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Last updated on April 24, 2014 at 21:24 EDT

NuSTAR Picks Up First Black Hole X-ray Flare Up

October 24, 2012
NASA's Nuclear Spectroscopic Telescope Array, or NuSTAR, has captured these first, focused views of the supermassive black hole at the heart of our galaxy in high-energy X-ray light. Credit: NASA/JPL-Caltech

Lee Rannals for redOrbit.com — Your Universe Online

NASA’s Nuclear Spectroscopic Telescope Array (NuSTAR) has spotted its first flare from Milky Way‘s black hole.

The new telescope, launched June 13, is the only telescope capable of producing focused images of the highest-energy X-rays, and NASA said it has caught its first look at the black hole.

“We got lucky to have captured an outburst from the black hole during our observing campaign,” Fiona Harrison, the mission’s principal investigator at the California Institute of Technology (Caltech) in Pasadena, California, said in a press release. “These data will help us better understand the gentle giant at the heart of our galaxy and why it sometimes flares up for a few hours and then returns to slumber.”

The telescope teamed up with other observatories to look at Sagittarius A*, or Sgr A*, including NASA’s Chandra X-ray Observatory, which sees lower-energy X-ray light, and the W.M. Keck Observatory sitting atop Mauna Kea in Hawaii.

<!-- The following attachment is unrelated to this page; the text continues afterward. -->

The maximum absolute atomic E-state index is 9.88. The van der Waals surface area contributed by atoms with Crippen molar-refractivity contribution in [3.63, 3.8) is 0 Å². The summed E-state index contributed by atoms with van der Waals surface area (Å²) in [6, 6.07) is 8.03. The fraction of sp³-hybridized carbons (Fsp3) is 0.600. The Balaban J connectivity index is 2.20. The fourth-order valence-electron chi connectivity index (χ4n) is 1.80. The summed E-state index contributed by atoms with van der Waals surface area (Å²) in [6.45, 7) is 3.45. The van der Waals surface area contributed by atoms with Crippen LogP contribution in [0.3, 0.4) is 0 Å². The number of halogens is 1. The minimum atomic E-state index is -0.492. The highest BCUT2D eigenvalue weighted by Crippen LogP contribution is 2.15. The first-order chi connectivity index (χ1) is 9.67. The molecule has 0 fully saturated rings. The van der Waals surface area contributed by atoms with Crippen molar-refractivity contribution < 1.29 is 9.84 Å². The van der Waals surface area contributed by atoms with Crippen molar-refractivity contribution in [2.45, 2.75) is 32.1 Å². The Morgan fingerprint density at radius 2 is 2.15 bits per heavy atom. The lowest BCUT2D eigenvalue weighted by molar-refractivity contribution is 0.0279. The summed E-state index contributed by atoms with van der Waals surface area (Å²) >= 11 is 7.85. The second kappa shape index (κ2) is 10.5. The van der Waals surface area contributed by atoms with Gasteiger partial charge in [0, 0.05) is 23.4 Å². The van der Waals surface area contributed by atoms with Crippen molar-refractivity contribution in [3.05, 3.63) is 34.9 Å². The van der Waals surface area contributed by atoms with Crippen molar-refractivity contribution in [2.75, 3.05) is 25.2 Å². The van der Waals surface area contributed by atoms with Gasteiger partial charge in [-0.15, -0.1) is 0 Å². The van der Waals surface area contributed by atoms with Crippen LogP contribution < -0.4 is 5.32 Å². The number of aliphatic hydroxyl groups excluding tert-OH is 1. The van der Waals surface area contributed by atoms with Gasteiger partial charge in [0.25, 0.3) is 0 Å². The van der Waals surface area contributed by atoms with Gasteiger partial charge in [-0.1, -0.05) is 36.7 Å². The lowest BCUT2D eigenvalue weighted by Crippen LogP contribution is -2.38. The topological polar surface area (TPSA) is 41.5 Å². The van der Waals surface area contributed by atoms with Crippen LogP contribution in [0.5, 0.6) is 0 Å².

Sgr A* is thought to only nibble, or not eat at all, compared to other black holes which gobble up stars and other fuel.

When black holes consume fuel, they erupt with extra energy, whether eating a star, gas cloud or an asteroid.

NuSTAR picks up X-rays emitted by consumed matter being heated up to about 180 million degrees Fahrenheit and originating from regions where particles are boosted very close to the speed of light.

Astronomers say NuSTAR’s data will help them better understand the physics of how black holes snack and grow in size.

“Astronomers have long speculated that the black hole’s snacking should produce copious hard X-rays, but NuSTAR is the first telescope with sufficient sensitivity to actually detect them,” NuSTAR team member Chuck Hailey of Columbia University in New York City, said in the press release.


Source: Lee Rannals for redOrbit.com – Your Universe Online